The New York Minute. Chihuahuas. Chantilly lace. Since cities have existed, they have been the namesake of many incredible things. At the same time, cities have also become the nominal inspiration for various ailments, most of which we refer to as syndromes. We take the bad with the good and hope you are fortunate to avoid most (if not all) of these municipality-inspired conditions.
1. Stockholm Syndrome
They say, “When in Rome, do as the Romans do.” By that same token, when you’re in Stockholm, Sweden, it’s courteous to develop an empathetic connection with your kidnapper, Patty Hearst style.
The term “Stockholm Syndrome” arose from a group of hostages held for six days by bank robbers in 1973 (in Stockholm, of course). When it was time to leave hostage-dom, the freed individuals showed concern for the bank robbers who had held them captive. Thus, Stockholm Syndrome was born.
2. Havana Syndrome
A relatively new and debilitating syndrome, Havana Syndrome refers to a set of symptoms American diplomats in Cuba (and elsewhere) experienced beginning in 2016, with the first case reported in 2016. Victims report ringing in their ears, dizziness, debilitating headaches, and sometimes other symptoms.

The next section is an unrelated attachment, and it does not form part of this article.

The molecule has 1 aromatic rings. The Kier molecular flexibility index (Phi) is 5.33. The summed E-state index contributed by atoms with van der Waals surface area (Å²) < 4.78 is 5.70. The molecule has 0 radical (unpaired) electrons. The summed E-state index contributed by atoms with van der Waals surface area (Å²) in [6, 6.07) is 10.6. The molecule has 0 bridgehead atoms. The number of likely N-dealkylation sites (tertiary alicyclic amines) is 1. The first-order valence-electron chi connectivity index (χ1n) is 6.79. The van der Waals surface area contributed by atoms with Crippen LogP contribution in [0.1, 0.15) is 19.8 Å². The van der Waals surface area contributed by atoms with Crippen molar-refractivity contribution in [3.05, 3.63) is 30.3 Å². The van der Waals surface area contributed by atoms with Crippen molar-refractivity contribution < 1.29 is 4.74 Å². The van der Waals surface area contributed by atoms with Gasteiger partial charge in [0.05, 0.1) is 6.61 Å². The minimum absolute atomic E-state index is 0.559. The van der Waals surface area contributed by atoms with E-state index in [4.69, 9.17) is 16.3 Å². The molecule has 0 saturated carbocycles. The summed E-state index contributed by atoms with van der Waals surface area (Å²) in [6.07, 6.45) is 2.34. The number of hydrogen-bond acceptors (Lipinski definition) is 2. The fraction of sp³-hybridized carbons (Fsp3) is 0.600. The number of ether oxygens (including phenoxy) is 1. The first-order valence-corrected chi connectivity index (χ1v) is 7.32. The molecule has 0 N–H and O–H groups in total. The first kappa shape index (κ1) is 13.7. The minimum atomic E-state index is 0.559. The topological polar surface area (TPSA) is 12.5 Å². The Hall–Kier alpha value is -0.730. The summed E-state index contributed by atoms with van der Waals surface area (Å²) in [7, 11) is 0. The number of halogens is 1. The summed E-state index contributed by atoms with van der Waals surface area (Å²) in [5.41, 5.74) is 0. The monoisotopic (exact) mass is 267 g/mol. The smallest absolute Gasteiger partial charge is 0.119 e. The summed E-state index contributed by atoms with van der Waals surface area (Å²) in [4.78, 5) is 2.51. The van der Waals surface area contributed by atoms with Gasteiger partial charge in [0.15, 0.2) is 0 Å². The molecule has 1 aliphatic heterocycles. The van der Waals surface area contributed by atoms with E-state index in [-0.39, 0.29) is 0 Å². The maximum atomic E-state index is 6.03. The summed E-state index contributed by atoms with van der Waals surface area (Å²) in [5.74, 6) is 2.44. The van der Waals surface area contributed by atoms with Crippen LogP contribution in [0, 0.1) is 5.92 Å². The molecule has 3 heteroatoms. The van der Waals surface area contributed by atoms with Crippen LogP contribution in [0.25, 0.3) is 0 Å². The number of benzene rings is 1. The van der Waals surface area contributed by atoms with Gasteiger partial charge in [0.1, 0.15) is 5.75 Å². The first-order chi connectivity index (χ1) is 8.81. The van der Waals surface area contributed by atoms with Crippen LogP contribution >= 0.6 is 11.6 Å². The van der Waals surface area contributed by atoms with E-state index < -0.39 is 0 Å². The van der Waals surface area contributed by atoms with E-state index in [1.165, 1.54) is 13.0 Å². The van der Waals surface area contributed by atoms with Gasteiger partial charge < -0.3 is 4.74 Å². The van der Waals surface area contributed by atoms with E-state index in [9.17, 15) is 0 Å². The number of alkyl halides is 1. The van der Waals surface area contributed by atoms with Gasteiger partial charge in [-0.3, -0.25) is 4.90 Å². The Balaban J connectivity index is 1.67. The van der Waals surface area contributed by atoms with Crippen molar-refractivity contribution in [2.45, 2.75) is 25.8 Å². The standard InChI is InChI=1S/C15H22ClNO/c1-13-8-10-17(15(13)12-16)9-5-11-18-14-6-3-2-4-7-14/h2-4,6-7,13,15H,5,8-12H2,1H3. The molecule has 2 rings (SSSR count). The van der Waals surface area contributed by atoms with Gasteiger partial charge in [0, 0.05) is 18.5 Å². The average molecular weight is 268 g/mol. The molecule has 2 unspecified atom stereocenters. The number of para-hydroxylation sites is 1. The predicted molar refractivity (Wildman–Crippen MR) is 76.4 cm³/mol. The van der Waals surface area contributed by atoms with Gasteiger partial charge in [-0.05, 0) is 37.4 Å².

The official line is that these symptoms are “health anomalies,” but others maintain that Havana syndrome is the result of sonic weapon attacks on American targets by hostile nations.
3. Lima Syndrome
A long-term hostage situation in Lima, Peru, became the inspiration for Lima syndrome. This syndrome applies to captors who develop an emotional connection with the person they’re holding hostage. In other words, if you have Lima Syndrome, you have basic human empathy (though, apparently, not enough to resist kidnapping someone).
If you’re ever captive, this is the ailment you want your captor to develop, stat.
4. Paris Syndrome
Though not as serious as other syndromes on this list, Paris syndrome is almost as real. This phenomenon occurs when someone saves thousands of dollars for a trip to Paris, enjoys the multi-hour flight, gazes up at the Eiffel Tower, tours the Louvre, and feels…immense disappointment.